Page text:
A Late 17th-Early 18th Century Tapestry after the Cartoon by Peter Paul Rubens A Late 17th-Early 18th Century Tapestry after the Cartoon by Peter Paul Rubens

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Depicting 'The Interpretation of the Victim for Decius Mus' from the series 'Life of Decius Mus'The life of Decius Mus...

Depicting 'The Interpretation of the Victim for Decius Mus' from the series 'Life of Decius Mus'

The life of Decius Mus tapestry series depicts Decius Mus and Titus Manilus leading the Roman armies against the Latins at Capua (340-338 BC.) Both consuls had a dream in which a giant predicted that the leader of the one people and the army of the other would be sacrificed to the underworld. Consequently, one of the two leaders of the Roman army had to be prepared to lay down his life should the army of the adversary suffer defeat, this story was portrayed as an example of patriotism.

This panel is the second of a set that usually consists of approximately eight panels.
It depicts Decius Mus realizing that he will be the one to die.

Franco Cattaneo first commissioned the set for a group of Genoese noblemen on 9 November 1616 from the ateliers of Jan Raes (d. 1640) and Frans Sweerts. The contract stated that Rubens was to make the patterns, but also to judge the quality of the weaving which would have an effect on the price of the tapestries. (D. Heinz, Europaische Tappisseriekunst des 17. Und 18. Jorhunderts, Vienna, 1995, pp.40 -42.)

This series was the first truly baroque tapestry design and replaced the Raphael designs of the early 16th century such as the Acts of the Apostles, which previously had been very popular and continued to be woven throughout the 17th century. Being Peter Paul Rubens (d. 1640) first tapestry set, designed in 1615, it was also the first replacement of the old series by a major designer and it guided tapestry design into a new phase. Six oil paintings that served as basis for the cartoons were bought in 1696, and still remain in the collection of the Prince of Liechtenstein in Vaduz. (Liechtenstein, The Princely Collections, The Metropolitan Museum of Art, New York, no. 210-217).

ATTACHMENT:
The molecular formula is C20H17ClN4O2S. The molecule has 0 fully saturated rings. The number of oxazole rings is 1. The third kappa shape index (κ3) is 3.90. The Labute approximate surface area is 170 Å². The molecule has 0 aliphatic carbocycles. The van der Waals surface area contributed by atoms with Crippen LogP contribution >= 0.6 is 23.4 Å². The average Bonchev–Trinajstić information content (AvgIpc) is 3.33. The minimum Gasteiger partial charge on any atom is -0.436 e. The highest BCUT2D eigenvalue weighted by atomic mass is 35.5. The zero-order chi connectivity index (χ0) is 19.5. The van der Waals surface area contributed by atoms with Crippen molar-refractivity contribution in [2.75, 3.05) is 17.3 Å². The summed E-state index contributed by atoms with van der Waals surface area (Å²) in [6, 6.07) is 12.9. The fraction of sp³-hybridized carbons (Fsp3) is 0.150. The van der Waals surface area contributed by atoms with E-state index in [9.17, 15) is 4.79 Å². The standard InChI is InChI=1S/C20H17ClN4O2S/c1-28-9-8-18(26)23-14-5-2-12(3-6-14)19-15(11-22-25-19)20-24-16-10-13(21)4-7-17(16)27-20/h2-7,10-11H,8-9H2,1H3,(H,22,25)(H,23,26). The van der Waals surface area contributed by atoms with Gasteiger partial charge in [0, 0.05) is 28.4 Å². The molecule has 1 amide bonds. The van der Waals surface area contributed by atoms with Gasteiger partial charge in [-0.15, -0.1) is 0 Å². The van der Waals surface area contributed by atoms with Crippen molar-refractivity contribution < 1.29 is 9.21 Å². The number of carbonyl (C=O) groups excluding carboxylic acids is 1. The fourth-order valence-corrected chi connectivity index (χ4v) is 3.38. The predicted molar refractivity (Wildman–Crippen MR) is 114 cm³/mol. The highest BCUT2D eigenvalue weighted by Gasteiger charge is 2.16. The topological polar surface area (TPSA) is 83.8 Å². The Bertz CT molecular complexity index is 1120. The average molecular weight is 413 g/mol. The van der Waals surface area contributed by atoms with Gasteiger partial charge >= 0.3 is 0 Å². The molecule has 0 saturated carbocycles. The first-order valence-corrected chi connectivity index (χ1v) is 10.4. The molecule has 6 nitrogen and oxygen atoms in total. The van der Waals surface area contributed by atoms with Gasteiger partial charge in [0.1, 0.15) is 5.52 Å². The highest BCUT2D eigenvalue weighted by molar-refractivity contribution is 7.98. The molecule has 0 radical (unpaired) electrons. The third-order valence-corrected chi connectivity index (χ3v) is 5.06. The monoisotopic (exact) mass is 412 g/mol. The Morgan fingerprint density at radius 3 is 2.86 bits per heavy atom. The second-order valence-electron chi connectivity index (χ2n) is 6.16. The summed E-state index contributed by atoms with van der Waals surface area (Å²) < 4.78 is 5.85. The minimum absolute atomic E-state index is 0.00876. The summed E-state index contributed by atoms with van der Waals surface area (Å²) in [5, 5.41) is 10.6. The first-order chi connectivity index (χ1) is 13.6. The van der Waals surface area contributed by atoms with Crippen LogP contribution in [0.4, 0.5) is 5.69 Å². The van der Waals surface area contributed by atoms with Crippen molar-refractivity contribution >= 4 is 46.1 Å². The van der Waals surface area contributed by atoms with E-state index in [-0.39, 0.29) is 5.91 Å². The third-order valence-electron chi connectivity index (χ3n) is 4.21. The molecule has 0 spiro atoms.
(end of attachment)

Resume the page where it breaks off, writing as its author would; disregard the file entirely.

428cm x 380cm
 

Depicting 'The Interpretation of the Victim for Decius Mus' from the series 'Life of Decius Mus'

The life of Decius Mus tapestry series depicts Decius Mus and Titus Manilus leading the Roman armies against the Latins at Capua (340-338 BC.) Both consuls had a dream in which a giant predicted that the leader of the one people and the army of the other would be sacrificed to the underworld. Consequently, one of the two leaders of the Roman army had to be prepared to lay down his life should the army of the adversary suffer defeat, this story was portrayed as an example of patriotism.

This panel is the second of a set that usually consists of approximately eight panels.
It depicts Decius Mus realizing that he will be the one to die.

Franco Cattaneo first commissioned the set for a group of Genoese noblemen on 9 November 1616 from the ateliers of Jan Raes (d. 1640) and Frans Sweerts. The contract stated that Rubens was to make the patterns, but also to judge the quality of the weaving which would have an effect on the price of the tapestries. (D. Heinz, Europaische Tappisseriekunst des 17. Und 18. Jorhunderts, Vienna, 1995, pp.40 -42.)

This series was the first truly baroque tapestry design and replaced the Raphael designs of the early 16th century such as the Acts of the Apostles, which previously had been very popular and continued to be woven throughout the 17th century. Being Peter Paul Rubens (d. 1640) first tapestry set, designed in 1615, it was also the first replacement of the old series by a major designer and it guided tapestry design into a new phase. Six oil paintings that served as basis for the cartoons were bought in 1696, and still remain in the collection of the Prince of Liechtenstein in Vaduz. (Liechtenstein, The Princely Collections, The Metropolitan Museum of Art, New York, no. 210-217).

428cm x 380cm